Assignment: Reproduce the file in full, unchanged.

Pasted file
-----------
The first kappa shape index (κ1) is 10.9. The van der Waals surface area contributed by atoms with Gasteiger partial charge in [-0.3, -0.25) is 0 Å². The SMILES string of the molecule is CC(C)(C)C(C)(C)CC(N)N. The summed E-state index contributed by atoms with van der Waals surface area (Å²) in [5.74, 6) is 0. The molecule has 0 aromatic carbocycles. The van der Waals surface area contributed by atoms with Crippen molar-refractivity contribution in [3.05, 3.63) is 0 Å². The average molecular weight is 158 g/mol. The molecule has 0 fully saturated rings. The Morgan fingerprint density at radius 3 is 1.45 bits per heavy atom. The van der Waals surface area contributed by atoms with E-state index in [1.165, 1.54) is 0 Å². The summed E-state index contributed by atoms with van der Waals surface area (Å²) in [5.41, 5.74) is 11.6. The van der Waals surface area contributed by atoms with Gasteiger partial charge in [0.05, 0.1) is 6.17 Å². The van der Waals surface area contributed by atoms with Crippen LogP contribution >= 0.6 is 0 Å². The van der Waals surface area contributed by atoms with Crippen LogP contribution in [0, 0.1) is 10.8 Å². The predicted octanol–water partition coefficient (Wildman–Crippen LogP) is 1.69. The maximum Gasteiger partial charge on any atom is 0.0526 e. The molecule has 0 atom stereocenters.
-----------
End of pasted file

The first kappa shape index (κ1) is 10.9. The van der Waals surface area contributed by atoms with Gasteiger partial charge in [-0.3, -0.25) is 0 Å². The SMILES string of the molecule is CC(C)(C)C(C)(C)CC(N)N. The summed E-state index contributed by atoms with van der Waals surface area (Å²) in [5.74, 6) is 0. The molecule has 0 aromatic carbocycles. The van der Waals surface area contributed by atoms with Crippen molar-refractivity contribution in [3.05, 3.63) is 0 Å². The average molecular weight is 158 g/mol. The molecule has 0 fully saturated rings. The Morgan fingerprint density at radius 3 is 1.45 bits per heavy atom. The van der Waals surface area contributed by atoms with E-state index in [1.165, 1.54) is 0 Å². The summed E-state index contributed by atoms with van der Waals surface area (Å²) in [5.41, 5.74) is 11.6. The van der Waals surface area contributed by atoms with Gasteiger partial charge in [0.05, 0.1) is 6.17 Å². The van der Waals surface area contributed by atoms with Crippen LogP contribution >= 0.6 is 0 Å². The van der Waals surface area contributed by atoms with Crippen LogP contribution in [0, 0.1) is 10.8 Å². The predicted octanol–water partition coefficient (Wildman–Crippen LogP) is 1.69. The maximum Gasteiger partial charge on any atom is 0.0526 e. The molecule has 0 atom stereocenters.